“Are we as a society marching on this inexorable path to coarseness?” Isett said. “Frankly, I don’t see it that way. I think there are occasionally things like ‘Skins’ that are so clearly over the line as to be repugnant and need to be combated vigorously.”

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By Rodney Ho, rho@ajc.com, AJCRadioTV blog

5 comments Add your comment

[...] This post was mentioned on Twitter by Dan Isett, Atlanta News Feed. Atlanta News Feed said: AJC: Parents Television Council targets MTV’s ‘Skins’ http://brkg.at/fRwLdy [...]

Nutmeg

February 13th, 2011
4:00 pm

I find this controversy interesting because the PTC/censorship side hasn’t addressed the rebuttal of the pro-Skins side.

PTC: This is disgusting and perverse.
Skins: Yes, but it’s *real*. It’s a reflection of reality. Youth write the show; it’s from their perspective.
PTC: This is disgusting and perverse.

I’d like to hear the Parents Television Council (and those who agree with them) address the point about reflecting reality, but I haven’t heard them do that.

Now, I could come up with some good points for either side. One might argue, for instance, that media not only reflect but also constitute/create reality–an excellent argument for keeping this mess off the air. Nonetheless, I haven’t heard any attempt at debate from the censorship side.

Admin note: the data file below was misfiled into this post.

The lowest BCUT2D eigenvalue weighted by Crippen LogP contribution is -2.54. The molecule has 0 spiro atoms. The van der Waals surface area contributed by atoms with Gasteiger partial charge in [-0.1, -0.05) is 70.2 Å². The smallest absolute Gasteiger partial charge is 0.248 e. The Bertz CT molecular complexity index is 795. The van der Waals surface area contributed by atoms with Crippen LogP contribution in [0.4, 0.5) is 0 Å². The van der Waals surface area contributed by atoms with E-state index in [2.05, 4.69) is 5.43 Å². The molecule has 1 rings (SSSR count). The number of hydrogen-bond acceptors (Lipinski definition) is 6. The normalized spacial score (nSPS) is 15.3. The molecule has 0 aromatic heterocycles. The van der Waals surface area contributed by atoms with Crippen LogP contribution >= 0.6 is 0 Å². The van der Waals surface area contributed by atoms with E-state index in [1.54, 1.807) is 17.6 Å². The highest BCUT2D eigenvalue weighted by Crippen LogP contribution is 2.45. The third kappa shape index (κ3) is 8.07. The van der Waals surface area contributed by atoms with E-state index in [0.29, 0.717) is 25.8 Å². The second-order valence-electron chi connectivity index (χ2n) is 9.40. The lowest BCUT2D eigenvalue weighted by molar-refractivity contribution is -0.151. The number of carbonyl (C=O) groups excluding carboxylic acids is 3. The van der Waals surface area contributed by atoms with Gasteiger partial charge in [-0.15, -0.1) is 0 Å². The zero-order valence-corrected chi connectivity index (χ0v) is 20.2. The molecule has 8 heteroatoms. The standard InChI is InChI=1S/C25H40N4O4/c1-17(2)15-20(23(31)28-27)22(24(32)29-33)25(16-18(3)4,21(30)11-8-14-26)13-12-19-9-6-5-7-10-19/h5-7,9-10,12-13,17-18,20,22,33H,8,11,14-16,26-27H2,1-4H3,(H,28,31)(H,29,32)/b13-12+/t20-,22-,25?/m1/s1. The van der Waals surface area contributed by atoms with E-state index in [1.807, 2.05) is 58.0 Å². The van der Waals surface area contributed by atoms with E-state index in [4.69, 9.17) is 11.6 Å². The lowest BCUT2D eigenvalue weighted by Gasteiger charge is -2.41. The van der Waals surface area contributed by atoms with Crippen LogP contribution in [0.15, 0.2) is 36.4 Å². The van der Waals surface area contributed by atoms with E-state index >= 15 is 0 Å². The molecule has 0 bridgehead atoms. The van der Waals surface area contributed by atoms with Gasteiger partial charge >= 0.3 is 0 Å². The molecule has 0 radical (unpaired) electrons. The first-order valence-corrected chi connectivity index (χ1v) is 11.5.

Because of that, I’m inclined to “vote” to keep it on the air.

matt

February 14th, 2011
12:09 am

PTC actually made me watch skins but I found the show boring and stupid and unrealistic…i watched the first episode – wasnt impressed…tried watching the second episode and after half way through, I deleted it and havent gone back….its just not a good show

CR Porter

February 14th, 2011
3:27 pm

I work for a school district, specifically regarding Safe Schools/Healthy Students. I wonder if they have any idea how much State and Federal funding is spent every year to educate students on making good choices, avoiding drugs, and living safe, healthy lives!!! This article was so distrubing in many ways. It is a slap in the face to our society to even consider promoting this kind of behavior in minors!! Additionally, the mentality of the supposedly “adults” involved in this whole production is definitely questionable. This is so degrading and appalling. I agree with Paul Peterson — prosecute them! Maybe prison would really give them a reality check on sex, passion and “skin”!!! Shame ono you.

[...]      The majority of MTV’s programming is reality shows.  Now I do not have a problem with reality shows, but what I take issue with is the “people” on these shows or the subject of the show.  I am not one to believe that television is the cause of violence, teen pregnancies, or whatever.  I believe firmly that it’s first and foremost the way a child is raised but even I admit that we should not have shows like Teen Mom glorifying teen pregnancies.  Here recently MTV has come under fire from the Parents Television Council over its newest show, Skins. [...]